5.Use Process of Elimination. Only when you have come up with your own word from the blank are you protected against the mind games in the answer choices. You now know exactly what the blank needs, and you therefore have a way of evaluating the answer choices. Use your word to eliminate wrong answers. You are looking for a word that means something similar to well-known.

  • Does domineeringmean the same thing as well-known?No. Eliminate it.
  • Does eminentmean the same thing as well-known?Possibly. Leave it in.
  • Does unobjectionablemean the same thing as well-known?No. Cross it off.
  • Does conventionalmean the same thing as well-known?No. Cross it off.
  • Does execrablemean the same thing as well-known?No. Cross it off.

Eliminate only those answer choices that are clearly wrong. If you’re not sure about an answer choice, leave it alone. If you’ve done the previous steps correctly, there will be only one choice that can work. The correct answer is (B).

What If You’re Stuck Between Two Answer Choices?

Mark the question and walk away. Do a couple of other questions and then come back. As always on the GRE, the minute you encounter the least resistance, walk away and come back. There can be only one correct answer to a Text Completion question. If two answers look correct, you may have misread something, or you may not know the definition of a word—even a seemingly familiar one. The only way to reset your brain is to distract it by doing a few other questions and then coming back to the question later.

The clue tells you exactly what the blank means.
Only one answer choice will match.

Let’s break down an example:

Sophocles, who wrote the play Oedipus Rex, was one of the most _________ playwrights of ancient Greece.

Who or what does the blank describe? The type of playwright Sophocles was. What in the sentence gives you insight into that? Not sure? That’s because this sentence does not contain a clue. Now try it again:

Sophocles, who wrote the play Oedipus Rex, was one of the most _________ playwrights of ancient Greece, completing 123 plays in his lifetime—double that of any of his contemporaries.

Just like before, the blank describes the type of playwright Sophocles was. This time, however, there’s the additional insight that he completed 123 plays, which was double that of anyone else at his time. Now it’s easy to fill in the blank with your own word. Sophocles was a productive playwright. He wrote lots of plays. When you go to the answer choices, you know you are looking for something that means the same thing or similar to productive or lots of plays.

Sophocles was certainly one of the most famous playwrights of ancient Greece. While this may be true, your clue talks about the number of plays he wrote. It says nothing about how well known he was or is. While you might assume that a playwright who wrote so many plays must surely be famous, keep it literal. Assumptions will get you into trouble. The clue points to one answer choice and one answer choice only. Only prolific describes the number of plays written. The other four answer choices may fit the sentence, but none is the correct answer choice.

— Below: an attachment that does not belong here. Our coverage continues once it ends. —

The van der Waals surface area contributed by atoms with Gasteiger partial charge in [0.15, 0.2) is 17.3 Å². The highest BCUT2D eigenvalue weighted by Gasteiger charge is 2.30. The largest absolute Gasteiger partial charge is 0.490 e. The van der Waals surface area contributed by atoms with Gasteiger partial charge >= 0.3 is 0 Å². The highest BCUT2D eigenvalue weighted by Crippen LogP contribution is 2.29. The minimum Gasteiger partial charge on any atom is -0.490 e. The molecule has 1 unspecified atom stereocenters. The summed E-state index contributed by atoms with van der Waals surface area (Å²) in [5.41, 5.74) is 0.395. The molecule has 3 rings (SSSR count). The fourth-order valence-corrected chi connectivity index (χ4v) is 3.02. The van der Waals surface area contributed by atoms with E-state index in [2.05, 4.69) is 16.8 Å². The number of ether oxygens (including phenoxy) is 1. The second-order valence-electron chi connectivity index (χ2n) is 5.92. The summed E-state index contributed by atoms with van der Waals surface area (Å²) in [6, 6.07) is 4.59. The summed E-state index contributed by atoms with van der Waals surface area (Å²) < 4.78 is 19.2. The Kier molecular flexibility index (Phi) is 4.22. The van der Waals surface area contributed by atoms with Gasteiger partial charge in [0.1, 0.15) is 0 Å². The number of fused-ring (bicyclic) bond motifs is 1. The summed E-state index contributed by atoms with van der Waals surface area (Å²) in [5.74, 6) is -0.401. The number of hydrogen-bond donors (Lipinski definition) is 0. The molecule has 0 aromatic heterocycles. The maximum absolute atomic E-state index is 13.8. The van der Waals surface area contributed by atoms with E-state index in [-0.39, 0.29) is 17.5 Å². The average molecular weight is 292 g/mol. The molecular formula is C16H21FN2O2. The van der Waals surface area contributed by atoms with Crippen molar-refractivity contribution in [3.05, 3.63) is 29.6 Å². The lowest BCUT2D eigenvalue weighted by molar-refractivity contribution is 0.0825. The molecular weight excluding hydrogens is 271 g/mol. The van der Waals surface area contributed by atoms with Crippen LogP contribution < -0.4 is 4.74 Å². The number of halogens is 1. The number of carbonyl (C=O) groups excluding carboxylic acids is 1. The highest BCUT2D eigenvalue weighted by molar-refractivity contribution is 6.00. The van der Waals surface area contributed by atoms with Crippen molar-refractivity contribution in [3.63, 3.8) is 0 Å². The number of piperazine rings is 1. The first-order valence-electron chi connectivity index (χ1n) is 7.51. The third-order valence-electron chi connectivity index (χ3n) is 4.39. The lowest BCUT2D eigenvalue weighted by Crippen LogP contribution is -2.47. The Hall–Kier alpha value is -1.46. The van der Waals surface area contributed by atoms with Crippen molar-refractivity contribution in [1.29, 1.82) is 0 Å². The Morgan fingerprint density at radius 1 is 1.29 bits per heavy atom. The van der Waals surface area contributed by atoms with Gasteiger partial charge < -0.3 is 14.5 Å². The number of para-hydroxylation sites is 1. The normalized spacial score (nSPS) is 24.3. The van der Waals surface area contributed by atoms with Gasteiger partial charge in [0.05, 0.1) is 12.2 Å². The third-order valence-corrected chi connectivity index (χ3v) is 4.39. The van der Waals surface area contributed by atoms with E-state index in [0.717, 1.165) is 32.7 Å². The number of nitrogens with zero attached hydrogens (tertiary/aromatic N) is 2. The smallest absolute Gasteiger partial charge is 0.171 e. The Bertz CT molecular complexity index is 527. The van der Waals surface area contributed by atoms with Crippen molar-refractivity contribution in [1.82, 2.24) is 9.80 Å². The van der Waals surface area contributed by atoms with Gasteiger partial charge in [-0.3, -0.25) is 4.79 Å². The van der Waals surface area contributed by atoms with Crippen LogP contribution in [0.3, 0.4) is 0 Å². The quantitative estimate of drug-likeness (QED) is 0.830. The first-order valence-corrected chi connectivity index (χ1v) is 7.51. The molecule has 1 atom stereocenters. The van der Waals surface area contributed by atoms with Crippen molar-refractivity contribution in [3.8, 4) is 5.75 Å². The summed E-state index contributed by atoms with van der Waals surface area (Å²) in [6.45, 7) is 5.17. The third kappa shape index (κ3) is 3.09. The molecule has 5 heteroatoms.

In some sentences, the clue will be fairly obvious, while in others, the clue will be harder to spot. If you’re having difficulty finding the clue, make sure you’re asking the questions from the method:

1.Who or what is the blank describing?

2.What in the sentence gives insight into that?

More on the Clue

As you may have realized by now, finding the correct answer on a Text Completion question depends on your ability to find the clue. To put it another way, there is a word or group of words in the sentence that gives you insight into the correct answer to the question. All you have to do is find the clue and then know enough vocabulary to figure out the answer choice that matches the clue. Why would ETS put the answer to a question right in front of you? It has to, or otherwise it could reasonably be argued that there is more than one correct answer to a question. ETS couldn’t have that—it would be deluged with complaints and challenges.

One important consequence of this fact is that the clue is everything when it comes to Text Completions. Find the clue and the correct answer will follow from it.

The answer to these questions is the clue. Let’s try finding the clue in the following Text Completion question.

Who or what is the blank
describing? What in the
sentence gives insight
into that?

Because his one presidential term was marked by crisis and conflict, many historians consider the presidency of John Adams ___________ .

Don’t go to the answer
choices until you’ve come
up with your own word for
the blank!

Here’s How to Crack It

Who or what is the blank describing? How historians view the presidency of John Adams. What in the sentence gives insight into that? His one term was marked by crisis and conflict. Use marked by crisis and conflict as a phrase for that blank. Now look at the answer choices.